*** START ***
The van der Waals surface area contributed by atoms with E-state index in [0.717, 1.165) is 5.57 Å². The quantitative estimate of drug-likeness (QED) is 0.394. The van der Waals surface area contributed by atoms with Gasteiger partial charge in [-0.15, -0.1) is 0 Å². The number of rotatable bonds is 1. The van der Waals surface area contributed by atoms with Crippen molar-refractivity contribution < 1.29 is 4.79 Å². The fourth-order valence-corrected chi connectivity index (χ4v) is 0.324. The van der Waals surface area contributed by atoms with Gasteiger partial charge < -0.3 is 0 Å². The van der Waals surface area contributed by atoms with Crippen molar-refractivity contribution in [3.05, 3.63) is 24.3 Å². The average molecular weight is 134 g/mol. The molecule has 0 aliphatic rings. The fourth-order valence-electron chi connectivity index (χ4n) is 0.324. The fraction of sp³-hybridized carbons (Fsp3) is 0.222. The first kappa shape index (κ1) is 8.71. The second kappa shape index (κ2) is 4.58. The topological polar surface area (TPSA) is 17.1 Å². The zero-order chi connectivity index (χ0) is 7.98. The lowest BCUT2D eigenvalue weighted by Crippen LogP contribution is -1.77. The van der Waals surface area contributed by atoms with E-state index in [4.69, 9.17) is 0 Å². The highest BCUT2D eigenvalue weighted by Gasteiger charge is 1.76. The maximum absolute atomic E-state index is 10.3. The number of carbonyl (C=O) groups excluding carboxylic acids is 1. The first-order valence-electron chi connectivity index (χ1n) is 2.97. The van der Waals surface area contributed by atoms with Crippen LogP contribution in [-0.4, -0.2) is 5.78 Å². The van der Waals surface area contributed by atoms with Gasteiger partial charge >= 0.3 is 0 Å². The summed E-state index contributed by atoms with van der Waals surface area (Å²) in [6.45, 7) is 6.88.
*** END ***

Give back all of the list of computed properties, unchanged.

The van der Waals surface area contributed by atoms with E-state index in [0.717, 1.165) is 5.57 Å². The quantitative estimate of drug-likeness (QED) is 0.394. The van der Waals surface area contributed by atoms with Gasteiger partial charge in [-0.15, -0.1) is 0 Å². The number of rotatable bonds is 1. The van der Waals surface area contributed by atoms with Crippen molar-refractivity contribution < 1.29 is 4.79 Å². The fourth-order valence-corrected chi connectivity index (χ4v) is 0.324. The van der Waals surface area contributed by atoms with Gasteiger partial charge < -0.3 is 0 Å². The van der Waals surface area contributed by atoms with Crippen molar-refractivity contribution in [3.05, 3.63) is 24.3 Å². The average molecular weight is 134 g/mol. The molecule has 0 aliphatic rings. The fourth-order valence-electron chi connectivity index (χ4n) is 0.324. The fraction of sp³-hybridized carbons (Fsp3) is 0.222. The first kappa shape index (κ1) is 8.71. The second kappa shape index (κ2) is 4.58. The topological polar surface area (TPSA) is 17.1 Å². The zero-order chi connectivity index (χ0) is 7.98. The lowest BCUT2D eigenvalue weighted by Crippen LogP contribution is -1.77. The van der Waals surface area contributed by atoms with E-state index in [4.69, 9.17) is 0 Å². The highest BCUT2D eigenvalue weighted by Gasteiger charge is 1.76. The maximum absolute atomic E-state index is 10.3. The number of carbonyl (C=O) groups excluding carboxylic acids is 1. The first-order valence-electron chi connectivity index (χ1n) is 2.97. The van der Waals surface area contributed by atoms with Crippen LogP contribution in [-0.4, -0.2) is 5.78 Å². The van der Waals surface area contributed by atoms with Gasteiger partial charge >= 0.3 is 0 Å². The summed E-state index contributed by atoms with van der Waals surface area (Å²) in [6.45, 7) is 6.88.